Police Fail to Detect Drunk Drivers During Holiday Crackdown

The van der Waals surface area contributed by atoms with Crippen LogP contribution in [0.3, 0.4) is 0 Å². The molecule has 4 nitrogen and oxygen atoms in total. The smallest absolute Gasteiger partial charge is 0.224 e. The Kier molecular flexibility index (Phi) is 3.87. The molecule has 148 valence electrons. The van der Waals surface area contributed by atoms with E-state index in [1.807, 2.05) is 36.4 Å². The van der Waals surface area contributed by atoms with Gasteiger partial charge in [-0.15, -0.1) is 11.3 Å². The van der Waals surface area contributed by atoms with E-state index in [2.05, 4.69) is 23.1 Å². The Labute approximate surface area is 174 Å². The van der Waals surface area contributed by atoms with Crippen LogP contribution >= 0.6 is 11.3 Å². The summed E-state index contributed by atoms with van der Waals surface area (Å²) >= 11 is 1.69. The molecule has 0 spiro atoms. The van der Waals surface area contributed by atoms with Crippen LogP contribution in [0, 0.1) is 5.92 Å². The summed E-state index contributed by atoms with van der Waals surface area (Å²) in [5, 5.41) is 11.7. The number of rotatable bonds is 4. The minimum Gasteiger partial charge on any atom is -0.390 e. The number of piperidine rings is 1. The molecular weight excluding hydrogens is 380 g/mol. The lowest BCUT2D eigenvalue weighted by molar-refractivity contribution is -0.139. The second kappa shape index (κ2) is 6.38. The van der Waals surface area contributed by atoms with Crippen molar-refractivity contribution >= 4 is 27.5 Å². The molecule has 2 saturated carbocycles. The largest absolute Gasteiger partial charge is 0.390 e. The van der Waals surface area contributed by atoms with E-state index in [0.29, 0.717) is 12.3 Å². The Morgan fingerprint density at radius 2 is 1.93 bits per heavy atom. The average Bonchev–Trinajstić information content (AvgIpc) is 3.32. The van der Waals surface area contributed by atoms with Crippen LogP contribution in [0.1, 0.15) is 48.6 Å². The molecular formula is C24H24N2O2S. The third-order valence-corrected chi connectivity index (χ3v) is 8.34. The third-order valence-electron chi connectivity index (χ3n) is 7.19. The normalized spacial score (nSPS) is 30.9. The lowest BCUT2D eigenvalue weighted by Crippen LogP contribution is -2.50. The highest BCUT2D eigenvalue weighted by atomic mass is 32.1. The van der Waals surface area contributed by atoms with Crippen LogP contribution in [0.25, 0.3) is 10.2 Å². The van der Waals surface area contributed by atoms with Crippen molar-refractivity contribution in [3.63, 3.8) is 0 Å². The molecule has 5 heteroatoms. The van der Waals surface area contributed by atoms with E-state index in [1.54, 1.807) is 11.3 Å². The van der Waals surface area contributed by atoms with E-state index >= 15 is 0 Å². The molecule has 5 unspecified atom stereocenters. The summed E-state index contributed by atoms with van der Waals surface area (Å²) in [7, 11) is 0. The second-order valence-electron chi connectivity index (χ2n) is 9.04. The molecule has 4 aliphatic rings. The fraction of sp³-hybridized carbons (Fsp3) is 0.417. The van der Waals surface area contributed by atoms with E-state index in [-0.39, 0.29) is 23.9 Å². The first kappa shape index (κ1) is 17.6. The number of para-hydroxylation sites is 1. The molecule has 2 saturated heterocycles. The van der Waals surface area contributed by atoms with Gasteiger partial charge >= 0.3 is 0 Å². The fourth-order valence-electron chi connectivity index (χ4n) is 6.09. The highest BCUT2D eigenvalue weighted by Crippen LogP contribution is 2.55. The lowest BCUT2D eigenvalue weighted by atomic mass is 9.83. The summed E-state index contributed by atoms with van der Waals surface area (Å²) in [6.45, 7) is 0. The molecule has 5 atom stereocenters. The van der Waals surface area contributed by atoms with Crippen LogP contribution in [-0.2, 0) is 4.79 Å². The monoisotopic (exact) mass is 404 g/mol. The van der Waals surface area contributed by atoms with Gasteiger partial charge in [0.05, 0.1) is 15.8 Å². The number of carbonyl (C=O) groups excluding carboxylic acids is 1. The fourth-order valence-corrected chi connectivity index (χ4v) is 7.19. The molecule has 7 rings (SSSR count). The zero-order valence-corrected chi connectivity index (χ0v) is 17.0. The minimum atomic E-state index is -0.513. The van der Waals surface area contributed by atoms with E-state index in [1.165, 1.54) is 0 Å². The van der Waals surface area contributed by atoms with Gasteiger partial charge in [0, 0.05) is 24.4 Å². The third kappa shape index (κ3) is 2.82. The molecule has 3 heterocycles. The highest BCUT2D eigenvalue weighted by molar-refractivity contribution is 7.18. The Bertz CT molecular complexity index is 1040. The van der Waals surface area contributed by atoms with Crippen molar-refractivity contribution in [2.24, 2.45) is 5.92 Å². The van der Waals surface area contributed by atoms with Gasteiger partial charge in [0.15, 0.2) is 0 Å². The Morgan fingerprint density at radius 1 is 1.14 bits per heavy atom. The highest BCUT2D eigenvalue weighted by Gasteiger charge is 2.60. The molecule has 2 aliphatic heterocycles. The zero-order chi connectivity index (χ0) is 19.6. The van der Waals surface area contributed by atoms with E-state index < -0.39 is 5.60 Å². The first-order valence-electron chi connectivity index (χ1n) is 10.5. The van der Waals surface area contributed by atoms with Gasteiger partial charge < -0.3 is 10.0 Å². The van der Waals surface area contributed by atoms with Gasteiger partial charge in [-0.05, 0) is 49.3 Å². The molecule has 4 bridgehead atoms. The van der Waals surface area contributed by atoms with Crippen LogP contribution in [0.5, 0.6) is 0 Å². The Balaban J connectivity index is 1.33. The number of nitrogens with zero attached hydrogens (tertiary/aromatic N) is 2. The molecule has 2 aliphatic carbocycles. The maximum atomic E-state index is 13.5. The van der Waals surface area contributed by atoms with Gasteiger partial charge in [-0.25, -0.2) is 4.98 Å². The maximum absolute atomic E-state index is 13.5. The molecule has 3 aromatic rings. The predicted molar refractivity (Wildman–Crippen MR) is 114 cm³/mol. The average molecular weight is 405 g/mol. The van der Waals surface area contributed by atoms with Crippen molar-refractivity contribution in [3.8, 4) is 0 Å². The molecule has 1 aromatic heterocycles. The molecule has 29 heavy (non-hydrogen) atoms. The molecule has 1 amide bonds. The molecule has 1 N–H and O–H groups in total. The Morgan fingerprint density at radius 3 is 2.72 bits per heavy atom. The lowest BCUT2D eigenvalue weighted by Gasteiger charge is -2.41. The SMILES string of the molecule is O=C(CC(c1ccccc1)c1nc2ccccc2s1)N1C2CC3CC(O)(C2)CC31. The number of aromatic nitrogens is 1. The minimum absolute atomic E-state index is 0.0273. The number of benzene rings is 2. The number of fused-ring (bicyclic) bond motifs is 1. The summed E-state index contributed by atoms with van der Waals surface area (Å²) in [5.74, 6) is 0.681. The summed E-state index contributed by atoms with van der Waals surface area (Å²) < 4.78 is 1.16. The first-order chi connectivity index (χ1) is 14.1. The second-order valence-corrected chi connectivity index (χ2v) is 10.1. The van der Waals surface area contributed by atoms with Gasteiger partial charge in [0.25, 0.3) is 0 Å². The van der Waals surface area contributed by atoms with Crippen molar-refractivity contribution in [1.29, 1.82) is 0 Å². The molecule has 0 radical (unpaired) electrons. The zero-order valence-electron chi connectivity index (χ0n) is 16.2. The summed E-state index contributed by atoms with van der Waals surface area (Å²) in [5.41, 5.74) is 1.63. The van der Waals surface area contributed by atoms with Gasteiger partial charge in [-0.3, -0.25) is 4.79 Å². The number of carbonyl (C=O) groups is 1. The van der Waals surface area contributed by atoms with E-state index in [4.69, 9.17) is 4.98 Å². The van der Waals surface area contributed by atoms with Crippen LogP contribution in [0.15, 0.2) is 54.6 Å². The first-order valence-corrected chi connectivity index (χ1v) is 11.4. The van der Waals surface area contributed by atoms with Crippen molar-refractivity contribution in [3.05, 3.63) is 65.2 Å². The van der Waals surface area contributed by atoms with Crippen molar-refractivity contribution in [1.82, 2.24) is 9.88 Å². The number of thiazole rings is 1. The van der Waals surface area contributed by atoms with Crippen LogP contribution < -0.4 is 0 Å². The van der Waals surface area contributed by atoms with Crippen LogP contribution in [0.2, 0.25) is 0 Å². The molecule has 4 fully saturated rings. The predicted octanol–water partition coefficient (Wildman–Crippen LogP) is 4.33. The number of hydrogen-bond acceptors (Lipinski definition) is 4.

Thousands of dollars were wasted by police officials through ineffective enforcement of Michigan drunk driving laws over the 2009 holiday season. During the second week of January 2010, the Michigan Department of State Police revealed that only 300 drunk driving arrests were made during the recent holiday crackdown. Officers were required to put in an average of 25 road patrol hours for every drunk driving arrest while assigned to special DUI enforcement teams during peak hours, failing to detect many impaired motorists. Officers from across the state worked 7,500 hours of increased enforcement over a 12-day period, resulting in 7,510 traffic stops. The DUI crackdown averaged a paltry one stop per each hour put in by police. After stopping motorists on suspicion of drunk driving, DUI enforcement officers discovered a whopping 96% of those drivers were sober. The crackdown cost taxpayers $300,000, catching only 300 suspected drunk drivers. During the same time period, California law enforcement officers were nearly 10 times more effective, making over 2,600 drunk driving arrests in Los Angeles County alone. A statewide crackdown in Colorado netted 444 drunk drivers in half the number of days with a population less than half that of Michigan. Michigan repeatedly performs poorly in the area of drunk driving enforcement because officers are inadequately trained and receive little encouragement to obtain proficiency. Across the country, most DUI task force officers employ training received through the National Highway and Traffic Safety Administration (NHTSA). The comprehensive three-day training course introduces officers to effective detection and testing of impaired motorists. Michigan officers rarely receive this training, and trained officers are free to disregard everything taught during the course. Thomas Page, a nationally recognized prosecution expert and author of Medical-Legal Aspects of Abused Substances, states that “the detection and apprehension of impaired motorists require officers to focus on driving behaviors and to correctly administer the standardized field sobriety test battery.” Page indicates that these tests should not be viewed as optional or disregarded, and many officers are likely releasing impaired motorists if the officers are not following the NHTSA training. Tony Corroto, a retired DUI police instructor turned defense expert, agrees and says that Michigan courts are “by far the worst in terms of enforcing standards” regarding DUI detection and enforcement. “The standardized field sobriety tests should be a requirement in Michigan,” according to Corroto. “By failing to implement the NHTSA training, officers may not be able to detect impaired drivers.” For every person stopped on suspicion of being drunk over the holiday crackdown, 24 out of 25 turned out to be sober. Only 5% of the tickets issued by DUI enforcement officers went to drunk drivers. These incredible statistics reveal that Michigan police require better training in the detection and apprehension of drunk drivers. Originally published 28th January, 2010 - Posted by William J. Maze